5 Proven Tips for Building Your Nonprofit’s E-mail List

Social media is talked about so much that it seems as if every other form of communication is dead. However, that is not the case. In fact, e-mail is still the No. 1 way to connect with your supporters.

Earning the right to deliver content directly to the inbox of your biggest fans is critical to your long-term success. E-mail is a great tool for engaging constituents, fundraising from donors and so much more. Here are five proven tips for getting visitors to subscribe to your e-mail list.

Location, location, location
If visitors have to search around the tabs on your website, they may never find where to sign up. The fewer clicks you put between you and a potential subscriber the better. Make sure it can be easily found and clearly marked with a call to action. If you want to build your list, give it priority on your page.

Require minimal information
When a sign-up form makes an address and phone number required fields, people may be hesitant to sign up. These extra requirements may deter potential subscribers. Keep it simple, and only ask for the basics.

Include links to your social-media accounts
Build a specific area on your website to connect with your users, and be sure to include your e-mail subscription call to action there. If you have a link to your Facebook, Twitter, blog, Flickr and YouTube accounts but not your e-mail sign-up, your visitors may assume you don’t have a list to join.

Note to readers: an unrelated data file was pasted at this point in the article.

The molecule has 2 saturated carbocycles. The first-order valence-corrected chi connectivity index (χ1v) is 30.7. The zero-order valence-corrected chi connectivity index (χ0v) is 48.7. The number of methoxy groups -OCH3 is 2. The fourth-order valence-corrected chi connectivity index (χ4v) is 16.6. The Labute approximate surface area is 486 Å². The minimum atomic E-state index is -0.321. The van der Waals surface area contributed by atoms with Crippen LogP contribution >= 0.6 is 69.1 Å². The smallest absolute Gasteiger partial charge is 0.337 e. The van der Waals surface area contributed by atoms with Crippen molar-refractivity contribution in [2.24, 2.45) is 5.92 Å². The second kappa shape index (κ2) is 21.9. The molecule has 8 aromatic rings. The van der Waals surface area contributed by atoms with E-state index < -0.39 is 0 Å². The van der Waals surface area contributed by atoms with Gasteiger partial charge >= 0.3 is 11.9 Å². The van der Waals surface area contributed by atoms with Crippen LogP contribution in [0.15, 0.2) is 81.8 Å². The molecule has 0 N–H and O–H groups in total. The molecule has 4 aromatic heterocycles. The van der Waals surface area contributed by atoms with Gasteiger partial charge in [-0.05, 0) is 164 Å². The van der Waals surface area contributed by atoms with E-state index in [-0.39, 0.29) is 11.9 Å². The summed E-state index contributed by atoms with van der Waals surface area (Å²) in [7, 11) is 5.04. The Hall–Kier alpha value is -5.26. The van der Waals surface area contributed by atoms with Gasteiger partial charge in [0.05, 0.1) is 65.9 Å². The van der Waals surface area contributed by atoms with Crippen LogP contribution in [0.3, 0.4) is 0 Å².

Add it to your Facebook apps

Facebook has an app section at the top, right under the cover photo. Include your events, photos, maps, Twitter link, polls and of course, your e-mail list. You might even want your e-mail sign-up app to be the first one people see.

RSS as a replacement
For those who do not have the ability to let people subscribe to your e-mail list, there is another (less effective) alternative. Promote subscription via RSS so visitors can keep up with your blog activity.

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  • JDD

    Actually, mobile is the best way to engage donors. Email has only a 12-16% open rate, while text has a 98% read rate, with 85% of texts being read within the first 15 minutes. Also, people keep their mobile numbers for an average of 7 years now. The stickiness rate of email addresses is much, much lower. Plus people have an average of 4 email addressees, so you never know which ones they actually read from. Even sending a text message as a follow-up to an email or direct mail piece increases the open rate of those items 7- to 10-fold. Text is king. That’s not to say that all email efforts should stop. They should not stop, but their success is far outpaced by text communications and mobile fundraising, and text will actually boost your success with email and the like. Donors are on mobile, and so are volunteers and other advocates and supporters — NPOs need to follow or be left behind.